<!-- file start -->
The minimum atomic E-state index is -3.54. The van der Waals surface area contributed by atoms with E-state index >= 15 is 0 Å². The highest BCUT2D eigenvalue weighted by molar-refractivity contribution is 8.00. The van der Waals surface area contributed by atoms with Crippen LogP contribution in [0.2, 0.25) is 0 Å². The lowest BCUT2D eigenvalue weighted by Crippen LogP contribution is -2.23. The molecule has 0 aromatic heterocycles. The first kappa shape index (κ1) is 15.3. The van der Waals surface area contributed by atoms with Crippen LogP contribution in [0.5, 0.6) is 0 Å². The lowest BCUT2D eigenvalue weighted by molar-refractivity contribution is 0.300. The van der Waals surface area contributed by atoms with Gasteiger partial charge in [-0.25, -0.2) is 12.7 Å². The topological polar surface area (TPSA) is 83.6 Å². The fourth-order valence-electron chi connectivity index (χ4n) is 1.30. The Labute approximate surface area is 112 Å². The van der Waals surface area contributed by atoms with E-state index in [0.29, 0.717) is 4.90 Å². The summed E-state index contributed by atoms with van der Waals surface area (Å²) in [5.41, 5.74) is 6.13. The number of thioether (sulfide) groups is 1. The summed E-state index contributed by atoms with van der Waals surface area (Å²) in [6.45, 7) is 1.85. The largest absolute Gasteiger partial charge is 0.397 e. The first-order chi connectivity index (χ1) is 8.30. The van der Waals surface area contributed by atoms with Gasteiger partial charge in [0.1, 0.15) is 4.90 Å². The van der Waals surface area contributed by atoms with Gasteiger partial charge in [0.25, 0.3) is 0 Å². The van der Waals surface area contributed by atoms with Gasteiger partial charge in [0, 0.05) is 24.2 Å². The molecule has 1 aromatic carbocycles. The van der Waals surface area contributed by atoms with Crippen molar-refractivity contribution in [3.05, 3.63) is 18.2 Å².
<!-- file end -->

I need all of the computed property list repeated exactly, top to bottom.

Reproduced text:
The minimum atomic E-state index is -3.54. The van der Waals surface area contributed by atoms with E-state index >= 15 is 0 Å². The highest BCUT2D eigenvalue weighted by molar-refractivity contribution is 8.00. The van der Waals surface area contributed by atoms with Crippen LogP contribution in [0.2, 0.25) is 0 Å². The lowest BCUT2D eigenvalue weighted by Crippen LogP contribution is -2.23. The molecule has 0 aromatic heterocycles. The first kappa shape index (κ1) is 15.3. The van der Waals surface area contributed by atoms with Crippen LogP contribution in [0.5, 0.6) is 0 Å². The lowest BCUT2D eigenvalue weighted by molar-refractivity contribution is 0.300. The van der Waals surface area contributed by atoms with Gasteiger partial charge in [-0.25, -0.2) is 12.7 Å². The topological polar surface area (TPSA) is 83.6 Å². The fourth-order valence-electron chi connectivity index (χ4n) is 1.30. The Labute approximate surface area is 112 Å². The van der Waals surface area contributed by atoms with E-state index in [0.29, 0.717) is 4.90 Å². The summed E-state index contributed by atoms with van der Waals surface area (Å²) in [5.41, 5.74) is 6.13. The number of thioether (sulfide) groups is 1. The summed E-state index contributed by atoms with van der Waals surface area (Å²) in [6.45, 7) is 1.85. The largest absolute Gasteiger partial charge is 0.397 e. The first-order chi connectivity index (χ1) is 8.30. The van der Waals surface area contributed by atoms with Gasteiger partial charge in [0.1, 0.15) is 4.90 Å². The van der Waals surface area contributed by atoms with Gasteiger partial charge in [0.25, 0.3) is 0 Å². The van der Waals surface area contributed by atoms with Gasteiger partial charge in [0, 0.05) is 24.2 Å². The molecule has 1 aromatic carbocycles. The van der Waals surface area contributed by atoms with Crippen molar-refractivity contribution in [3.05, 3.63) is 18.2 Å².